Please use this identifier to cite or link to this item:
Title: The uses of Maimonides by twentieth-century Jewry
Authors: Berger, David
Kraut, Benny
Keywords: Maimonides, Moses, 1135-1204 --Teachings --Congresses.
Maimonides, Moses, 1135-1204 --Influence --Congresses.
Jewish philosophy --Congresses.
Issue Date: 2005
Publisher: Queens College
Citation: Berger, D. (2005). The uses of Maimonides by twentieth-century Jewry. In B. Kraut (Ed.), Moses Maimonides: Communcal impact, historic legacy (pp. 62-72). Queens College.
Series/Report no.: Queens College Center for Jewish Studies;Proceedings of an International Symposium November I 6, 2003
Abstract: The influence of iconic figures and texts can be complex to the point of inscrutability. We all know, for example, that the Devil can quote Scripture; what, then, does this tell us about the influence of Scripture? On the one hand, believers feel bound by Scriptural teachings; on the other, this very loyalty can lead them to force Scripture to say what they badly want to do or believe on other grounds. To cite a sharp pre-modern observation of this point in an area of great relevance to Maimonidean studies, R Isaac Arama, a distinguished fifteenth- century Spanish thinker, asked why certain philosophers need the Bible at all. After all, their modus operandi appears to be as follows: If the Bible agrees with their philosophical views, they interpret it literally; if it does not, they interpret it allegorically or symbolically so that it is made to agree with those views. In what sense, then, are they bound or even influenced by the Bible?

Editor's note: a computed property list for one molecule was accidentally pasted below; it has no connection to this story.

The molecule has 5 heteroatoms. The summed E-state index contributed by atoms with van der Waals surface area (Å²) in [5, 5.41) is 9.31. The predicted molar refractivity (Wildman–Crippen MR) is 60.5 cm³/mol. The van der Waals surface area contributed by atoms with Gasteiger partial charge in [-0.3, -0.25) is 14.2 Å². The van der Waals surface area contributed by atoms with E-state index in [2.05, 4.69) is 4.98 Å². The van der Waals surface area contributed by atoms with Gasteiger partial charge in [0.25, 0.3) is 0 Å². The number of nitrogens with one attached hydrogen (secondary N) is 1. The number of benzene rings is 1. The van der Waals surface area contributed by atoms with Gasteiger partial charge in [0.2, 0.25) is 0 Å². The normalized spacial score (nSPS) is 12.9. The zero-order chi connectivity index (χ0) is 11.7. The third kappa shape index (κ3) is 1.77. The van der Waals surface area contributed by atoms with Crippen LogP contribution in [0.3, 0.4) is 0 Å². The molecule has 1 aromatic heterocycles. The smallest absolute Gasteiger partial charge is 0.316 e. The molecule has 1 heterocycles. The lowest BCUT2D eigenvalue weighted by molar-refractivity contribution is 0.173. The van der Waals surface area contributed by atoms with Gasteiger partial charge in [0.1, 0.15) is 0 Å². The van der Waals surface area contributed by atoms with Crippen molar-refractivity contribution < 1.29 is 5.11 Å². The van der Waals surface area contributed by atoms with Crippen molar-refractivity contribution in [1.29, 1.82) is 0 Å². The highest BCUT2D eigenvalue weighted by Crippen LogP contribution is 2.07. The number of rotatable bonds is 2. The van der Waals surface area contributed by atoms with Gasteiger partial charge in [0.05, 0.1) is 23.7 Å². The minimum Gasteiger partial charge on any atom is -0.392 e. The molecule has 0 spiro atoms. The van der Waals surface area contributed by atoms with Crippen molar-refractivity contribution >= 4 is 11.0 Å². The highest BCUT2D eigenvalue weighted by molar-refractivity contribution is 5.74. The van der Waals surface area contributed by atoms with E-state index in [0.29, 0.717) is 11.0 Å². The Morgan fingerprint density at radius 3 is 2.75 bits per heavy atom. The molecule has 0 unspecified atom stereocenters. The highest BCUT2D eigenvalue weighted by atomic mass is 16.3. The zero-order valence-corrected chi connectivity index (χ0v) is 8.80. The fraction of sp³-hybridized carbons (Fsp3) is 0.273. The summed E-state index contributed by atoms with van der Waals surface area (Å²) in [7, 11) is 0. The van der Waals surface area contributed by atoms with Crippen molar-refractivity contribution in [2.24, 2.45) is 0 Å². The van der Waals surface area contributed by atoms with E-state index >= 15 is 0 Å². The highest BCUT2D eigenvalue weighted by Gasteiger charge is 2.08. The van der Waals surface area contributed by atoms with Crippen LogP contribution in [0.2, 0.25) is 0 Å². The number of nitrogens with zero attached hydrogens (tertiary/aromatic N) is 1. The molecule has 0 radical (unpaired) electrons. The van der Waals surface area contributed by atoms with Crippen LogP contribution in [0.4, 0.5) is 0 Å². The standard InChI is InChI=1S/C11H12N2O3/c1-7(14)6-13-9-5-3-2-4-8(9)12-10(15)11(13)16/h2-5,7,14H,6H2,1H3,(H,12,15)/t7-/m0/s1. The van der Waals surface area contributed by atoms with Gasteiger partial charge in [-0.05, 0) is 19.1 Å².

Description: Scholarly book chapter / Conference proceedings
Appears in Collections:Bernard Revel Graduate School of Jewish Studies (BRGS): Faculty Publications

Files in This Item:
File Description SizeFormat 
David_Berger_The_Uses_of_Maimonides_by_Twentieth-century Jewry 2005 62-72.pdf1.49 MBAdobe PDFThumbnail

This item is licensed under a Creative Commons License Creative Commons